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Cricket will be dull under one league

The Bermuda Cricket Board has announced that there will be one league this season. Except for watching the National team compete for promotion to World Cricket League Division 2, domestic cricket will be like watching paint dry to put it plain and simple. What would possess the BCB to make such a decision?

One has to wonder if the goal here is to turn our beloved national sport into a recreational sport where winning doesn't matter. Last week our new vice president (Nyon Steede) said, “The main goal is to increase the amount of people who, if they want to play cricket, have the opportunity to play.”

Should the main goal not be to improve the overall standard of cricket in Bermuda, while trying to increase the number of players who participate? Let's take it a step further; do we even have a goal? Do we have a short or long term goal/plan, if so what is it and how will we achieve it by playing one league?

I do not understand how any club could support the one league as those teams that are developing young cricketers will undoubtedly have their confidence crushed, and the already developed teams will not be challenged for most of the season. This is not in the best interest of any of the clubs or cricket as a whole.

Taking the Super 6 away and not have promotion and relegation, which was rather successful last year, seems to be throwing our domestic league backwards. One only has to look at how close the two leagues were last season to see that games were competitive right through to the very end of season. So why change something that in its first year worked well?

I would like to think that the BCB hired coach David Moore to not only do a job, but to leave a foundation in place for us to continue to develop.

During his tenure he has analysed our cricket and implemented the Super 6 league as a way to improve our cricket. The idea was to get the better teams and players playing against each other week in and week out. We cannot keep chopping and changing things before we give them a chance to work.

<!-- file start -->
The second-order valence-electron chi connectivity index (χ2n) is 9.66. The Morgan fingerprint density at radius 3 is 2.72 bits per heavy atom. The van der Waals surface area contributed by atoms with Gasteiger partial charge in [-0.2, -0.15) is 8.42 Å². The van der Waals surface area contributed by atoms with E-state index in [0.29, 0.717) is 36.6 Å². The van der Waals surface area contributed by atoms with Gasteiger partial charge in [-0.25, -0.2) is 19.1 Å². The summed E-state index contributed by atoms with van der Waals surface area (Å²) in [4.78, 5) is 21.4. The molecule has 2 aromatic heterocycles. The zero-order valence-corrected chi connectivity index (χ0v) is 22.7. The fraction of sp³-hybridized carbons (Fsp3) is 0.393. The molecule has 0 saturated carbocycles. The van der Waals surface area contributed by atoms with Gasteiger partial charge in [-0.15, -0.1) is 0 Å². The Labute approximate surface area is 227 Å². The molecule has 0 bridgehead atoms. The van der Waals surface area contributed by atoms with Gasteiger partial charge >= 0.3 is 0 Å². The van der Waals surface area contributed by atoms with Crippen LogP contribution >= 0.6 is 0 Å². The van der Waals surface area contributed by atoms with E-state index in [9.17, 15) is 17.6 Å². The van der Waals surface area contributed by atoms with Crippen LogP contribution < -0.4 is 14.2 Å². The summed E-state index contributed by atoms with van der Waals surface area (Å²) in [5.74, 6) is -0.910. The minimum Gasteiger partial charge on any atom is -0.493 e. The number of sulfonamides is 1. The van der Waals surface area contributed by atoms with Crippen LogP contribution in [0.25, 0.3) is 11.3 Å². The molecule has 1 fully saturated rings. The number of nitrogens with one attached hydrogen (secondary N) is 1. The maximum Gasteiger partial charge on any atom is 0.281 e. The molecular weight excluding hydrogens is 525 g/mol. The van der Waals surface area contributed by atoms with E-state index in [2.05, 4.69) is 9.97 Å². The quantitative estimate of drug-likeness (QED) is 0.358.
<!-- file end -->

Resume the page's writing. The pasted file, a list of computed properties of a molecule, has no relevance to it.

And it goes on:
Are we saying that his professional opinion over his stay has meant nothing? A man who has played and coached cricket all around the world, yet we seem to be turning a blind eye to his advice.

After the money spent to secure his services, surely we shouldn't be reviewing a new format before we have collected all of the pros and cons, and in normal practice this happens after a period of three to five years.

What a nightmare this will be for the players. Are the clubs/boards really that out of touch with the players? Or are the clubs so disorganised that they didn't acknowledge the information sent or worse yet didn't turned up for the vote? Maybe the clubs voted in favour for it simply because they saw potential financial benefits, and not what's in the best interest of cricket.

Realistically there won't be financial benefits because many games will be over by 3pm, before the crowds start turning up. This change in the league structure has prompted a petition in which the national squad players have signed, along with others, in hope to get the BCB revisit/change their decision.

In an effort to be fair to the BCB on their decision for the change, here are what I believe could be the pros, but I will also list the cons as to why it shouldn't happen.


Ÿ Clubs can focus on development without the pressure of relegation or promotion.